other. There is no longer any doubt about that, and Maxwell's theory, which rests upon this idea fundamentally, has a strong hold upon modern science and a hold that is growing stronger as research advances.
We know the ether as a vehicle of energy in several forms, and when various agencies are collected into a group of forms of energy there is still the question, "What is energy?" These general problems now engaging the attention of the physicist—viz., the ultimate nature of matter, by which the properties of matter may be accounted for; the nature of the ether and its properties; the mutual relations subsisting between matter and ether, if they are different things; the nature of energy, and whence it arises, and whether it is primarily potential or kinetic—these, in part at least, are not new problems, but they are now approached from new directions, along new ways, and by the aid of new light. Under each of these heads appear numerous special questions, and along all these lines investigators are working earnestly.
The attempt to explain the nature of ether or of matter at once raises the question whether ether is matter. Now, of course, a great deal depends upon the definition of terms, and it is perhaps best to confine our attention at first to the structure of matter rather than its nature. The properties and behavior of matter as it is ordinarily recognized are largely known, the actions and functions of the ether are largely known, and it is only a question of the propriety or possibility of including both in one general view. Clerk Maxwell regards as a proper test of a material substance its ability to contain and transmit energy. He then points out that energy can not exist except in connection with matter; that in the space between the sun and the earth, the luminous and thermal radiations which have left the sun and which have not reached the earth possess energy in definitely measurable amount, and therefore this energy must belong to matter in the interplanetary spaces. On the other hand. Prof. Dolbear stands as an exponent of the views of others who decline so to class the ether when he says: "If, then, the ether fills all space, is not atomic in structure, presents no friction to bodies moving through it, and is not subject to the law of gravitation, it does not seem proper to call it matter." But Prof. Dolbear has previously announced as his criterion of matter, the possession of the property of gravitative attraction. On such grounds we may concede each view to be correct, but we are brought at once to the old question, "What is matter?" It is the view of some that, with the present limitations of intellect, it is beyond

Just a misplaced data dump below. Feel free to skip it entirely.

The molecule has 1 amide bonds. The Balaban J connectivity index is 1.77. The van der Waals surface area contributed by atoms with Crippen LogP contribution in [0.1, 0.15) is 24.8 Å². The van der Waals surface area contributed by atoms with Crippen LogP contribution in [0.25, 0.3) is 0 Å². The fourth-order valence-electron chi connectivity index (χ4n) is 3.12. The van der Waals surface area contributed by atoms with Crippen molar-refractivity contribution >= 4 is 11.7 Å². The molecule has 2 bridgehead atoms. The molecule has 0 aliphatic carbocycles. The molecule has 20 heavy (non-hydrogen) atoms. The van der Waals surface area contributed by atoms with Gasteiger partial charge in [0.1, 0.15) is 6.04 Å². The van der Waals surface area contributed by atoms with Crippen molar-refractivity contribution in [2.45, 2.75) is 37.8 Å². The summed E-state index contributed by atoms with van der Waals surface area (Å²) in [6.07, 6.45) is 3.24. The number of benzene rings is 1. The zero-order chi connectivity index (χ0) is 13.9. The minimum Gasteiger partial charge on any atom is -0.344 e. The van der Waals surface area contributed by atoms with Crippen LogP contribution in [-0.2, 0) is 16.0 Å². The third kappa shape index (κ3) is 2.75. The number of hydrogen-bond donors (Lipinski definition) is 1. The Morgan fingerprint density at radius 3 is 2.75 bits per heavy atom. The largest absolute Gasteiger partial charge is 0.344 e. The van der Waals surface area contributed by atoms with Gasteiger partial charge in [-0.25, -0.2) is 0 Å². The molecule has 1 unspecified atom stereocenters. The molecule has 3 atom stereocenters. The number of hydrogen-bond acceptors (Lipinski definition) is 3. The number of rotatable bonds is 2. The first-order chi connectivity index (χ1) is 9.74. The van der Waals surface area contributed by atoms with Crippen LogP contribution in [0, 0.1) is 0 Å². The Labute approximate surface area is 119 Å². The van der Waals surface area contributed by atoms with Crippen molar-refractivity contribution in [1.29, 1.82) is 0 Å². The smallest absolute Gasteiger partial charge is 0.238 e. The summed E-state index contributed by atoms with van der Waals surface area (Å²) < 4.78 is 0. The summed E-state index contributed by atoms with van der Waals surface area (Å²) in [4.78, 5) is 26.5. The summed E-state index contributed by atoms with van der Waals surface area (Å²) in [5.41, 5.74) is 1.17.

- Matter and Motion.
- Matter, Ether, and Motion.